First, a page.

MAKING SPACE FOR OUR GOD SHAPED VACUUM

Eugene placed high importance on the period of novitiate formation of the young Oblates –it was an opportunity to make space for God and to learn and imbibe the values of Oblate religious life. The spirit of a “novitiate” period is not only for future Oblates. All who are serious about wanting to grow spiritually need to make space so as to focus on God’s presence and work in their lives.

Beginning at the end of the school year, that is to say by the month of July, there will be no more studies at the novitiate. Study can scarcely be associated with deep recollection and with the heavenly and supernatural thoughts on which the novices ought to dwell continually. Our experience has been that study absorbs too considerable a part of the time of which there is hardly enough for the task of acquiring so many virtues and for imbuing oneself with the spirit of the Society. Study at such a time is, so to speak, a hole through which runs out some of the substance one is pouring into the mould.

Letter to Jean Baptiste Honorat, 4 May 1828, EO VII n 299

 Today in our Rule of Life we read:

“The novice, led by the Spirit living within him, develops his personal relationship with Jesus and gradually enters into the mystery of Salvation through liturgy and prayer. He becomes accustomed to listen to the Lord in Scripture, to meet him in the Eucharist and to recognize him in other persons and in events. He comes also to contemplate God at work in the life and mission of the Founder, as well as in the Congregation’s history and traditions. Opportunities for pastoral experience in an Oblate setting help him realize the demands of a missionary vocation and the unity of apostolic religious life.” CC&RR Constitution 56

 

“There is a God shaped vacuum in the heart of every person which cannot be filled by any created thing, but only by God, the Creator, made known through Jesus.”   Blaise Pascal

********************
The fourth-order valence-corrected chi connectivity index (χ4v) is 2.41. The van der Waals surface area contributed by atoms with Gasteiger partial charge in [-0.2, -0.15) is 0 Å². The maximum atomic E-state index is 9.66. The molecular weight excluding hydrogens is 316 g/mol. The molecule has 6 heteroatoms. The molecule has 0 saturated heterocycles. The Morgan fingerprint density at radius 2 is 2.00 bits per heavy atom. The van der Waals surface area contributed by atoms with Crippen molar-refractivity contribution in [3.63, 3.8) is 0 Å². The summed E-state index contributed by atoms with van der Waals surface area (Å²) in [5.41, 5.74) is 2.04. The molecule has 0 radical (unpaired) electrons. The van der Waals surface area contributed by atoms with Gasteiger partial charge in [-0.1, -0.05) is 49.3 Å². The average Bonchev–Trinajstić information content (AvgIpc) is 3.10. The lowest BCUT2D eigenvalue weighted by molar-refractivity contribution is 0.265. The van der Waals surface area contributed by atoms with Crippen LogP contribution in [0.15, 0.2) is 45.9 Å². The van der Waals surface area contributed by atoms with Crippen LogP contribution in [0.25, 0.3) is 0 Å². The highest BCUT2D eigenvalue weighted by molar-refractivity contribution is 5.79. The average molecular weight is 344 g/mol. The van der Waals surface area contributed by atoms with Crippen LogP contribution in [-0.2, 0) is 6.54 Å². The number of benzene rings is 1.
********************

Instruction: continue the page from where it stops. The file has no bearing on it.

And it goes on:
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One Response to MAKING SPACE FOR OUR GOD SHAPED VACUUM

  1. Eleanor Rabnett, Oblate Associate says:

    I look at my life and all that has been given to me. It would seem that my ‘novitiate’ began many years ago, continues still today, and will most likely be where I live until I die. I read Constitution 56 and am surprised (although I don’t know why) at how my heart picks up the words – making only a few slight changes. ” “The novice, led by the Spirit living within him or her, develops their personal relationship with Jesus and gradually enters into the mystery of Salvation through liturgy and prayer. They become accustomed to listen to the Lord in Scripture, to meet him in the Eucharist and to recognize him in other persons and in events. They come also to contemplate God at work in the life and mission of the Founder, as well as in the Congregation’s history and traditions. Opportunities for pastoral experience in an Oblate setting help them realize the demands of a missionary vocation and the unity of apostolic religious life.” Not to corrupt or lessen this beautiful rule of life, but rather to borrow from it and find how I can live it as I have been called. It feels neither unique nor common. This place here is a part of my lived novitiate – ongoing and ever deepening and enriching.

    I have spent the past hour moving in and out of Constitution 56, being cautious with my wording and how I share what is sometimes in my heart. For while I am filled with gratitude for all that I am given, for the path that I am led to walk, but my heart yearns for much more and that never fails to stop me and make me look. I am a little surprised at the passion and depth of both. Here I am God – take me.

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